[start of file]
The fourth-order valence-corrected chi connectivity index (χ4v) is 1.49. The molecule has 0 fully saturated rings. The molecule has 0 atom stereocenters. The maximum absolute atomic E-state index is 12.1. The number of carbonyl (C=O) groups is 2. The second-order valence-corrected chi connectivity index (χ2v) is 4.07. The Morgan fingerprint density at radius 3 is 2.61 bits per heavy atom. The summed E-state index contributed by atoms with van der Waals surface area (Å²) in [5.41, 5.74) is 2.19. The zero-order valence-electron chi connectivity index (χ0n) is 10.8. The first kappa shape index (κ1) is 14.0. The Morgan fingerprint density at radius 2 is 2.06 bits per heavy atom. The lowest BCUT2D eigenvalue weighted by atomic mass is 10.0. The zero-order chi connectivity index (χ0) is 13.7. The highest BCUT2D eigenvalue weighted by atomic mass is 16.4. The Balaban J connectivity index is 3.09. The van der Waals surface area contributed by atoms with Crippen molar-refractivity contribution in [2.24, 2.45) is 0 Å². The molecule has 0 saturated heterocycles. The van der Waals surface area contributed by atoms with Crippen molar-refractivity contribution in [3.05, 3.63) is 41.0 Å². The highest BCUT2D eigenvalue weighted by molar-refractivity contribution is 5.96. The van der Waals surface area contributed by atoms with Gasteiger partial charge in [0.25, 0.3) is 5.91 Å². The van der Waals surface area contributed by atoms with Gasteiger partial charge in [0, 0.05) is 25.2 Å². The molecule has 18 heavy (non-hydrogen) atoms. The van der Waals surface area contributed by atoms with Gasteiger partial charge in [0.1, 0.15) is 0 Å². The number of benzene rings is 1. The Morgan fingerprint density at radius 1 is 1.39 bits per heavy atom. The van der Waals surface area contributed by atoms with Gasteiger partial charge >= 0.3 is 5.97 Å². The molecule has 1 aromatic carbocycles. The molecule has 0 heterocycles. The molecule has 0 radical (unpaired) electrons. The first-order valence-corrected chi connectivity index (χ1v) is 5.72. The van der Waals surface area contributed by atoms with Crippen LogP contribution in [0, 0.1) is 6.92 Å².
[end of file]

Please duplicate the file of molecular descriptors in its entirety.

The fourth-order valence-corrected chi connectivity index (χ4v) is 1.49. The molecule has 0 fully saturated rings. The molecule has 0 atom stereocenters. The maximum absolute atomic E-state index is 12.1. The number of carbonyl (C=O) groups is 2. The second-order valence-corrected chi connectivity index (χ2v) is 4.07. The Morgan fingerprint density at radius 3 is 2.61 bits per heavy atom. The summed E-state index contributed by atoms with van der Waals surface area (Å²) in [5.41, 5.74) is 2.19. The zero-order valence-electron chi connectivity index (χ0n) is 10.8. The first kappa shape index (κ1) is 14.0. The Morgan fingerprint density at radius 2 is 2.06 bits per heavy atom. The lowest BCUT2D eigenvalue weighted by atomic mass is 10.0. The zero-order chi connectivity index (χ0) is 13.7. The highest BCUT2D eigenvalue weighted by atomic mass is 16.4. The Balaban J connectivity index is 3.09. The van der Waals surface area contributed by atoms with Crippen molar-refractivity contribution in [2.24, 2.45) is 0 Å². The molecule has 0 saturated heterocycles. The van der Waals surface area contributed by atoms with Crippen molar-refractivity contribution in [3.05, 3.63) is 41.0 Å². The highest BCUT2D eigenvalue weighted by molar-refractivity contribution is 5.96. The van der Waals surface area contributed by atoms with Gasteiger partial charge in [0.25, 0.3) is 5.91 Å². The van der Waals surface area contributed by atoms with Gasteiger partial charge in [0, 0.05) is 25.2 Å². The molecule has 18 heavy (non-hydrogen) atoms. The van der Waals surface area contributed by atoms with Gasteiger partial charge in [0.1, 0.15) is 0 Å². The number of benzene rings is 1. The Morgan fingerprint density at radius 1 is 1.39 bits per heavy atom. The van der Waals surface area contributed by atoms with Gasteiger partial charge >= 0.3 is 5.97 Å². The molecule has 1 aromatic carbocycles. The molecule has 0 heterocycles. The molecule has 0 radical (unpaired) electrons. The first-order valence-corrected chi connectivity index (χ1v) is 5.72. The van der Waals surface area contributed by atoms with Crippen LogP contribution in [0, 0.1) is 6.92 Å².